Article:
Unfortunately, the places I like to daven on this particular holiday are not in walking distance from my home (for me*). Usually, this is not a problem, since we welcome the opportunity to stay with friends. But, with my entire family here from the US, I didn't see how I would manage to find appropriate housing for everyone.
The thought of missing out on this special davening made me sad. I decided that I had to at least make the effort. If it didn't work out, then I did my hishtadlut (part in the effort). But I had to try and give God the opportunity to help me out. He did.
As soon as I mentioned that I was looking for accomodations, friends offered to host. Some lived far away, some offers were tentative, but there were offers and there were options. As Simchat Torah approached, I discovered that I was able to find hosts for everyone in a close radius to my sister's home, where we would all be having lunch, and to the shul (synagogue), where we would all be davening at night. (It would have worked out perfectly had I informed my brother, or his host, at which shul we would be davening. Ooops.)
I couldn't believe it. Even with all my guests, I would be able to daven in the places that uplift me spiritually. I would get my spiritual "booster shot." I was so excited and grateful to God -- and to my hosts!
At the last minute, we discovered that both Y & A had strept-throat. Even though A tested positive, she seemed totally healthy. However Y was really sick and could barely get out of bed. In the end, Y stayed with my sister. Y was disappointed to miss out on all the fun, but it was a treat for her to stay with her aunt. We hoped that by the next day (24 hours after starting antibiotics) she would at least feel well enough to join us for lunch. She did.
At night, we davened at Shir Hadash, a "Carlebach" minyan, with lots of ruach (spirit). Before we moved, that was our shul and I loved it -- I still do. I love the community, which is warm and welcoming, and I love the singing, which is strong and melodious. On Simchat Torah, there is LOTS of dancing, on both sides of the mechitzah (divider). And it is muvan me'alav (a given) that the women are also dancing, with a Sefer Torah. I especially love watching the women who are dancing with the Sefer Torah for the first time. It is a wonderful and inspiring experience.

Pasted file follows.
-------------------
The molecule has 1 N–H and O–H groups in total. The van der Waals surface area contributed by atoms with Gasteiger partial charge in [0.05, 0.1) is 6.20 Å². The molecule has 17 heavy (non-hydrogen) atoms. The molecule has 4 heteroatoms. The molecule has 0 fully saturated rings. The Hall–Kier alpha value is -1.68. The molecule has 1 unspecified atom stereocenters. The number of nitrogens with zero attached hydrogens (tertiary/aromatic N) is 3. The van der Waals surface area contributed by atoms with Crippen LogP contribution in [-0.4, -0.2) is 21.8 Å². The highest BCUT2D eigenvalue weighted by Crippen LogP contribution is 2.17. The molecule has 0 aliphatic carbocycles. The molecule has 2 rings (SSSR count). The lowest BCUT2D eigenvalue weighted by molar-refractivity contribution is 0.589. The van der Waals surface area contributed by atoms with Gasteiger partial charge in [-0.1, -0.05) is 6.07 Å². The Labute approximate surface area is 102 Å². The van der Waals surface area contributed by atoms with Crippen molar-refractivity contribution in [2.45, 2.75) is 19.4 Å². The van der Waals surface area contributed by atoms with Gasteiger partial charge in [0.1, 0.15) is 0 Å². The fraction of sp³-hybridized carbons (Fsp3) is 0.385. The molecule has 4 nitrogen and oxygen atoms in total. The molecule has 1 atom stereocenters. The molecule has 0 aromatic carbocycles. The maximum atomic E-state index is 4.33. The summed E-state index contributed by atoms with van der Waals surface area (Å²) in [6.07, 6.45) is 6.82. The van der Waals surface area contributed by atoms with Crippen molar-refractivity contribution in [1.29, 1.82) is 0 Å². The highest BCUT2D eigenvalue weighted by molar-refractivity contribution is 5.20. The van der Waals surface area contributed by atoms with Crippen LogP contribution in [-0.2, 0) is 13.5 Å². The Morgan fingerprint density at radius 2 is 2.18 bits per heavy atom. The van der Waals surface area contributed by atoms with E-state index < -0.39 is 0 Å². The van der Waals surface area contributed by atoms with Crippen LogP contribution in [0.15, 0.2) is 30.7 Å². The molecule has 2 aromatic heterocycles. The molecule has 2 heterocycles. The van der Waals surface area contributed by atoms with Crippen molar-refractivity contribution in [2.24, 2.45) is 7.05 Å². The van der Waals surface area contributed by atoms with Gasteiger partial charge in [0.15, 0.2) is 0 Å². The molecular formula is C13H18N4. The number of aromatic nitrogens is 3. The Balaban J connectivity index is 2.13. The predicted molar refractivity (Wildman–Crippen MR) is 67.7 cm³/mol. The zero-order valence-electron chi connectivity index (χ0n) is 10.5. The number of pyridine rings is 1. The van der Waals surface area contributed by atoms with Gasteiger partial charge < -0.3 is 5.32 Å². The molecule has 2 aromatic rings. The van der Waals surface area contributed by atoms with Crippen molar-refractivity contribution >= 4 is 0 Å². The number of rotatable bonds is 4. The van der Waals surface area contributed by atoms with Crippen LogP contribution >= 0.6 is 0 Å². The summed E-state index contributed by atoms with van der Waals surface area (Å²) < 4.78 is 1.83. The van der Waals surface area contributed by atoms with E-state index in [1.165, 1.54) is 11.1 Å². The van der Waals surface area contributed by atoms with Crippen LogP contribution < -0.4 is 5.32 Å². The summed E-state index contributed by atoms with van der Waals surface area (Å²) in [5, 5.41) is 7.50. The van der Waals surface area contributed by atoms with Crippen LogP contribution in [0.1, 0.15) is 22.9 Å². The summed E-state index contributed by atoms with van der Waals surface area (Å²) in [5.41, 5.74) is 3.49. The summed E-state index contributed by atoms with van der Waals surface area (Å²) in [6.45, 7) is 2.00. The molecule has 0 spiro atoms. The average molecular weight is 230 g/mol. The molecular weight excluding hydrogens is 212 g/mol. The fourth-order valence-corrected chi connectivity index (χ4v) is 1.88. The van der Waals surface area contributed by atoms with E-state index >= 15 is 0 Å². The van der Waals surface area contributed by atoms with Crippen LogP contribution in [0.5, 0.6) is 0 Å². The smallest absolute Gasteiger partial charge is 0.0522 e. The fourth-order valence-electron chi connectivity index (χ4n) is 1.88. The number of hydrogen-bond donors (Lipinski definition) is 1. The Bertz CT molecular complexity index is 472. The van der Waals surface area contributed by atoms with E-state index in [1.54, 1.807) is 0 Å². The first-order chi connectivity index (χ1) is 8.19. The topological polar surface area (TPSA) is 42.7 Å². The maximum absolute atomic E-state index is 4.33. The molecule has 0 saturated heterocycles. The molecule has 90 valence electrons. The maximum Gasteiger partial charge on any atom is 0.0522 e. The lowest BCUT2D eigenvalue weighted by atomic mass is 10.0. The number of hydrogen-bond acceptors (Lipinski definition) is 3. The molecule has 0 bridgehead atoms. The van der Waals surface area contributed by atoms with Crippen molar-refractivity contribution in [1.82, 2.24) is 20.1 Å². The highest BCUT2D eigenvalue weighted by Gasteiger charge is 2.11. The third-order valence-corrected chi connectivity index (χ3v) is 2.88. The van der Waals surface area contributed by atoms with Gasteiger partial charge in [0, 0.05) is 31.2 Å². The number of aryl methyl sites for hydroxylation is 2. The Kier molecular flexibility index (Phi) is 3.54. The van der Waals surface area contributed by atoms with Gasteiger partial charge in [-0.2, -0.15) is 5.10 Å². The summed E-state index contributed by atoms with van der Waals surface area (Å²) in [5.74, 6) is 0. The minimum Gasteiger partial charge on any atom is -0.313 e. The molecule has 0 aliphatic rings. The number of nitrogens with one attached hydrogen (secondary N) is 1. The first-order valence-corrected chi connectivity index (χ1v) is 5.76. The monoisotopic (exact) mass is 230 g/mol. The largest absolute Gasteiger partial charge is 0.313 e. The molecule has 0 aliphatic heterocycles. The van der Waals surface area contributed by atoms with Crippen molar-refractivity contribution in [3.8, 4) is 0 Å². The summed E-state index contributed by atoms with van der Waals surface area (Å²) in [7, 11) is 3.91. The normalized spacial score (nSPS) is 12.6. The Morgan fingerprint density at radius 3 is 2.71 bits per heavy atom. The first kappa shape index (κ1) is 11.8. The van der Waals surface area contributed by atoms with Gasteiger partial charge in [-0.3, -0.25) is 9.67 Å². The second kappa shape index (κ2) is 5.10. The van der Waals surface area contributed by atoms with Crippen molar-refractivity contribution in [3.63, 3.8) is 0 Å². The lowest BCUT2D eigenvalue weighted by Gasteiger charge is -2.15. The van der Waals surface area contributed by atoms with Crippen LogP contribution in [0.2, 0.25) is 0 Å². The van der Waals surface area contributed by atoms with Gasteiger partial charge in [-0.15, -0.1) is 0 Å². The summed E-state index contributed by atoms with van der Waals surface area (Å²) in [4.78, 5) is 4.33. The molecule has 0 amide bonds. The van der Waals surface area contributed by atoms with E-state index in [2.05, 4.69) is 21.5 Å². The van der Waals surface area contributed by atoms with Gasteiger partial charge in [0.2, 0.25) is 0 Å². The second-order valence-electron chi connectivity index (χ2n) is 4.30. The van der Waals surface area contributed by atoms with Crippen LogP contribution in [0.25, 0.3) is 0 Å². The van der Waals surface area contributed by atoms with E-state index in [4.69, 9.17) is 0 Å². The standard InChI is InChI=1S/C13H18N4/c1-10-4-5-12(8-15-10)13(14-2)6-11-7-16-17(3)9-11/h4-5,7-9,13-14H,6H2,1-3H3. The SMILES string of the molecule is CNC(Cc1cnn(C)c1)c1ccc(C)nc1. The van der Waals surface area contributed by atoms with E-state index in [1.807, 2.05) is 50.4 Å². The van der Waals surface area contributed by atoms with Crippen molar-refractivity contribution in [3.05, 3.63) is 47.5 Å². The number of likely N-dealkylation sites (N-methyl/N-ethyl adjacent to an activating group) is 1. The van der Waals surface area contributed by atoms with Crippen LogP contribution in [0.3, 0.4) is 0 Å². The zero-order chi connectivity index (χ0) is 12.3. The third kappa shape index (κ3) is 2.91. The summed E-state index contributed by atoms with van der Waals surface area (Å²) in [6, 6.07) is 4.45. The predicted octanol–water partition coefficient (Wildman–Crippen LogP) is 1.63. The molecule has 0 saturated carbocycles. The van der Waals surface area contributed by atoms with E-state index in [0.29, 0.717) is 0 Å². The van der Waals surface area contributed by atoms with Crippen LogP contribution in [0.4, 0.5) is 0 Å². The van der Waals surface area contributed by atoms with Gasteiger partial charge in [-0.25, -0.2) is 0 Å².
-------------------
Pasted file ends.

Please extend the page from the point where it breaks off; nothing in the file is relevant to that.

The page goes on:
In the past, I would dance and dance, without stopping. I didn't understand why women would stand around chatting, when they had the opportunity to sing and dance and celebrate the Torah.
This year, I knew things would be different. I wasn't able to really dance (no high-impact activity allowed -- due to the cancer in my bones, particularly in my hip). So, I had to be very careful. Still, A was with me and she wouldn't dance if I didn't. So, we danced together, in the slower parts of the circles.
I might have skipped dancing with a Sefer Torah if it hadn't been for A. In her sweet, quiet way, she let me know that she really wanted to dance with a Sefer Torah. She couldn't do that without me; she's still little. So I made sure to get the Sefer Torah during the second Hakafah, since I didn't know for how long I would be able to dance. I helped A to hold the Sefer Torah -- she wanted to hold it on her own, but it was large and heavy, so I also held on to it -- and we danced together. When she was done, I took the Sefer Torah and lifted it high into the air. I danced with it for a short while longer, then passed it on to the next woman, who was waiting.